Perhaps it has something to do with the withdrawal of the Route 35 City Circle W-Class trams for upgrading to W8, which seemed rather sudden. The City Circle service is being run by the 6 W8 trams (normally 12 trams) and has been reduced from a 12-min headway to a 30-min headway until the upgrades are completed. The article that the following RP thread is based on states:
‘ The safety upgrade program will include the trams operated by the Colonial Tramcar Restaurant.’
I'm absolutely certain that this is the same decision.
The later W class cars are steel framed but the cabs have wooden framing.
This was replaced by steel framing in the W8 cars.
Clearly someone in authority has decided that the wooden cabs put the driver at risk, hence the withdrawal of the dark red City Circle trams and the dark red restaurant trams.
Note that all the passengers sit in the quite strong steel body that is retained on the W8 and must threrefore be safe by definition.
I would be interested in the relative collision strengths of the wood framed W class cab against the largely glass and fibreglass cab of say a C1. In the short term it might be possible to move the driver back into the steel structure, say by one side window space leaving the wood framed, steel skinned cab as a crumple zone.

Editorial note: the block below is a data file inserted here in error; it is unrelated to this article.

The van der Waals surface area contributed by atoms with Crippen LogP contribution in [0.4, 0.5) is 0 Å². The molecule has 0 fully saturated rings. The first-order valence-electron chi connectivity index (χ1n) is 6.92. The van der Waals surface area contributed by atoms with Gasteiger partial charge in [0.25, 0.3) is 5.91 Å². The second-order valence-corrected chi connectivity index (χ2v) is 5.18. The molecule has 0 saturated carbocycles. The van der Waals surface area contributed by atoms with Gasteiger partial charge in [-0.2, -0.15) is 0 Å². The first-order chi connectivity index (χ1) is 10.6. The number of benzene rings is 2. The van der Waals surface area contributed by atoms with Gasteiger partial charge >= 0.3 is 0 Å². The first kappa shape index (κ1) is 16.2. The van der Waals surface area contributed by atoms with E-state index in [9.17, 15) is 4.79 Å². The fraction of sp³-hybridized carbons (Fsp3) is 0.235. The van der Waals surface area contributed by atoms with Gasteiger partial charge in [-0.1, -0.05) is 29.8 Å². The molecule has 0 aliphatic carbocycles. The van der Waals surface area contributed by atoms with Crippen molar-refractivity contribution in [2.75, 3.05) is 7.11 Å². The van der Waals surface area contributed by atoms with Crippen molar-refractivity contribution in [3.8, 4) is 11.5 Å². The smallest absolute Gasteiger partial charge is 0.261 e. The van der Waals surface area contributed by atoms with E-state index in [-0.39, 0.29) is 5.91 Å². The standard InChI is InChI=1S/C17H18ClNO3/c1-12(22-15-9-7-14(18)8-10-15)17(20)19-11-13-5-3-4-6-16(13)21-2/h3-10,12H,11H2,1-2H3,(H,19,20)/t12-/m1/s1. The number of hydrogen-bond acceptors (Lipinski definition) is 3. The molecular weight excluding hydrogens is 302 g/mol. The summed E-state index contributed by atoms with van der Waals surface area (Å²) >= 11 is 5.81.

But is the Bendigo Tramway Museum really the only place that could do this work.
Is there no capability for fairly straight forward modifications at Preston Workshops?
Could Bombardier in Dandenong not weld up a light steel structure like that on a W8 (always remembering that the cab floor has to be raised to that of the saloon for added strength in a collision)
Given a set of drawings, I'm sure Puffing Billy at Belgrave could do this, or EDI at Cardiff NSW (not that much harder to get to than Bendigo).
So in truth it is not "the condition of the wooden structure" but the fact that it is a wooden structure, now that all the other cars with wood cab framing have been taken out of service.
What was said is correct. It was safe one day and dangerous the next, with no actual change in the structure.
SW5 and SW6 trams with this cab structure have been running for eighty years.
How many drivers have been injured in collisions in those 80 years due to failure of the cab structure?
Japanese built vans like the Toyota Hi Ace are dangerous in collisions compared to vehicles with forward engines but they haven't been banned from Victorian roads and I'd bet the casualty count from collisions of such vans is far greater than that for the wide W class tramcars.
This was not a slowly developing problem, it was a problem caused by a bureaucratic decision.
Now that all trams carry passengers for free within the city, the loss of half the City Circle trams isn't great as long as tourists get the message....
I am appalled (and I mean it, not like say Bingley Hall's comments on many Victorian matters).